Elspeth was born in India in 1940 as the Second World War raged, and as a young child she embarked on a perilous two-month journey with her mother from India to Britain, during which ships in their convoy were torpedoed.
After the war, she and her sisters, Suki and Judy, followed their father around the world, attending military schools in postings in Malaya, where Ghurkas guarded the family home, and Austria, where they lived near Lake Woerthersee. The young Elspeth Urquhart was accustomed to maids, chauffeurs, yachts, and even her father's private train. She was sent to Britain to attend a girls' convent school in Devon near an aunt she lived with.
Fiercely bright, and with an interest in literature, she could have gone to Oxbridge, but her father is said to have been horrified at the prospect of a "blue stocking" daughter and she went instead to a finishing school, the House of Citizenship.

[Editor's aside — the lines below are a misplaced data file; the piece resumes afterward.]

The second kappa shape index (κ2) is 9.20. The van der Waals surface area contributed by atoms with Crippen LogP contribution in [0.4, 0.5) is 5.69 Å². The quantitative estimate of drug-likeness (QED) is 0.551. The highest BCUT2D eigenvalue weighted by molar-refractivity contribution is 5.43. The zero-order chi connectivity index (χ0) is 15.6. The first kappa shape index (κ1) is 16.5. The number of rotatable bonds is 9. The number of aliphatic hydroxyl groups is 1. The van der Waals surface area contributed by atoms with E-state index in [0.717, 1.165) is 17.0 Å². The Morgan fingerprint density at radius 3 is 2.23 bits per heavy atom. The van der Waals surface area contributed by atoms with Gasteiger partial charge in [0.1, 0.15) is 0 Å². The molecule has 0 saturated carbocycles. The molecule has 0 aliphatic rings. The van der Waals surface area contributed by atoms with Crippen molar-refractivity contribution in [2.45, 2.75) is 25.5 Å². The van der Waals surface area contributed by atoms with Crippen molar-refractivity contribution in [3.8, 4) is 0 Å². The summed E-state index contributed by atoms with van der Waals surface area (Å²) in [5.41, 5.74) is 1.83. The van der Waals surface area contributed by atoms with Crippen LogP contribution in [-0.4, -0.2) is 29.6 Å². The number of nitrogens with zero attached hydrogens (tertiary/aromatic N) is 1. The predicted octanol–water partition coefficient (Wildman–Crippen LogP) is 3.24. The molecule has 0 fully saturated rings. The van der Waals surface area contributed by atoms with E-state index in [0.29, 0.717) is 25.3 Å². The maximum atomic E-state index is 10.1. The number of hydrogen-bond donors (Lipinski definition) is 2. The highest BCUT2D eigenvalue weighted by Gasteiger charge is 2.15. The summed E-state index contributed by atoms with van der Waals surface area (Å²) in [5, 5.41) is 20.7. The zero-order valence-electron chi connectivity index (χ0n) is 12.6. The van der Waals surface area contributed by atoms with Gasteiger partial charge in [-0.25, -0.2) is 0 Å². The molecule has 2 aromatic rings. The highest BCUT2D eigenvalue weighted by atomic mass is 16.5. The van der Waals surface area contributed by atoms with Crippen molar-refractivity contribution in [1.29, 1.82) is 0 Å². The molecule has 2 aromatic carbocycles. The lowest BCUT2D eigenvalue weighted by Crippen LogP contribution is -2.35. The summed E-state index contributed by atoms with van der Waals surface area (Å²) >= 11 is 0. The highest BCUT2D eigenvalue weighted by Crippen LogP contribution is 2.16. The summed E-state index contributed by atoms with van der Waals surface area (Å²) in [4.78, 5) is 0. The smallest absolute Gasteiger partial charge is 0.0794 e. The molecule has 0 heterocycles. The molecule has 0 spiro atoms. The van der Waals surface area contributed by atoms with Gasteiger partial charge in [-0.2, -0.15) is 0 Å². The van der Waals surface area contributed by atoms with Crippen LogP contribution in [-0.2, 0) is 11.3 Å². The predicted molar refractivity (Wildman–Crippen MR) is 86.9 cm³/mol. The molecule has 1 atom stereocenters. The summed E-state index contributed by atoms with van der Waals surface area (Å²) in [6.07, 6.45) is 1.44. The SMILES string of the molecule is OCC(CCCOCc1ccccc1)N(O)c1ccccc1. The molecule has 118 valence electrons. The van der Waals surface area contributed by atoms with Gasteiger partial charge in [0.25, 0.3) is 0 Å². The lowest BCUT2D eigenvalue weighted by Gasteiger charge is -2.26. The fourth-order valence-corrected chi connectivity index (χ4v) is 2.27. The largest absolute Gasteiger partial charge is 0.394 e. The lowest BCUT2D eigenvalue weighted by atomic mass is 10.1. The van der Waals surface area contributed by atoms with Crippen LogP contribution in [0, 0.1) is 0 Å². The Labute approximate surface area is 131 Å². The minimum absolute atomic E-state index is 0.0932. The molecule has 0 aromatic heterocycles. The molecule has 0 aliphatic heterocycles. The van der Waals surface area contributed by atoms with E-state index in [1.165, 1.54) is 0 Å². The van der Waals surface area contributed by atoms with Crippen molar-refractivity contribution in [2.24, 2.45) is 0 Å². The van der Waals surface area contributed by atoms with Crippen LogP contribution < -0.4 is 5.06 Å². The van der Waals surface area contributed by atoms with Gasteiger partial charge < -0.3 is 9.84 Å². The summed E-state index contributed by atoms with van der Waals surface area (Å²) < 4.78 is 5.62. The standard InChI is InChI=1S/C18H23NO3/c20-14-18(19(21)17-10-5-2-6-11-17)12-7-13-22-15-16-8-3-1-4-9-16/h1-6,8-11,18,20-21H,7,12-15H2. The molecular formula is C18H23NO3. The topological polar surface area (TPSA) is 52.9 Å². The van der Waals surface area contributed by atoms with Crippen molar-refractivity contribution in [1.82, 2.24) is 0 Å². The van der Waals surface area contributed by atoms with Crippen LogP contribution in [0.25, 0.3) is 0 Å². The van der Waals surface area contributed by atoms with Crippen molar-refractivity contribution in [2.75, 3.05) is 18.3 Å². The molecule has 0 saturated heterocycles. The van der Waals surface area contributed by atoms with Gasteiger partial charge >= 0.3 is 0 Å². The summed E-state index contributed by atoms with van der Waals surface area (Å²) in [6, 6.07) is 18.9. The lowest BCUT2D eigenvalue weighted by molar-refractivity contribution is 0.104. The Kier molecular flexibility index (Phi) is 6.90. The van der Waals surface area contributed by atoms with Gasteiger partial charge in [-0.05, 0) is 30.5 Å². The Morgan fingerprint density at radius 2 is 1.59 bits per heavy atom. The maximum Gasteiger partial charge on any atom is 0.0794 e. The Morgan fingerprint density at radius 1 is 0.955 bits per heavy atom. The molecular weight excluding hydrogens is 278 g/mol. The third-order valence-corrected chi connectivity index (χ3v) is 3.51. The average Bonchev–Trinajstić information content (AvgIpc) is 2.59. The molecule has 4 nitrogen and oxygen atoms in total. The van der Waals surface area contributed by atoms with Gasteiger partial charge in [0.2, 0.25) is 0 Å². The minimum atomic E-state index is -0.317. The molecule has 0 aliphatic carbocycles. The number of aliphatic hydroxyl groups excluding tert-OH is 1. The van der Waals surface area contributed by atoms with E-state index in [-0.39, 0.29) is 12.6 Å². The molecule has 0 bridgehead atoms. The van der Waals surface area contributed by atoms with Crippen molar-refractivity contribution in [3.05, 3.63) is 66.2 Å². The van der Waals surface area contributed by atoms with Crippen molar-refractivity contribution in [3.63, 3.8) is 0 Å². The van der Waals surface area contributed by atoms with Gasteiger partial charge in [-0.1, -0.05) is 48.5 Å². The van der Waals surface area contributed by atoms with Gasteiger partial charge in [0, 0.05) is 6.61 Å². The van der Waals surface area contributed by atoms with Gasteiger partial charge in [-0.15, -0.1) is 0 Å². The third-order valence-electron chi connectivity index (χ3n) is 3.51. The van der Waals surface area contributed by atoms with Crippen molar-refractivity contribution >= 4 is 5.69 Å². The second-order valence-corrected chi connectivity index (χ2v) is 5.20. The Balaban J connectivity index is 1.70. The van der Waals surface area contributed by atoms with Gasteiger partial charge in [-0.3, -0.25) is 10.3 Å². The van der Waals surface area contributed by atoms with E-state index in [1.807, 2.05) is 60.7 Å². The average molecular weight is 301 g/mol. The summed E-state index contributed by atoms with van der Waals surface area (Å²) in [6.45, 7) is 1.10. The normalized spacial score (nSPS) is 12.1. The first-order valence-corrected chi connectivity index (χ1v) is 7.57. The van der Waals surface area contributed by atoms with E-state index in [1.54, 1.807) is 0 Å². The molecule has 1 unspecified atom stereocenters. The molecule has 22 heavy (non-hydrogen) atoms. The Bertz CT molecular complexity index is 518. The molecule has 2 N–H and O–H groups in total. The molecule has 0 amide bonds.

Elspeth is clearly not the stereotypical Liberal Democrat wife. Her Art Nouveau-inspired coat, designed by Daks, was so eye-catching it threatened to upstage her husband's acceptance speech as Liberal Democrat leader. "She always looks immaculately turned out," says one veteran Lib Dem. "Her make-up is always perfect."
With her perfectly coiffured hair and designer wardrobe, Elspeth would look more at home in the Savoy than a Liberal Democrat teashop in Torbay. Instead she has redeployed her considerable social skills into the less glamorous task of helping her husband's political career. In Fife North East, Sir Menzies' seat, she is a familiar figure, whether it is delivering thousands of "Ming" Campbell leaflets or persuading Liberal Democrat supporters to spend an extra hour canvassing for votes.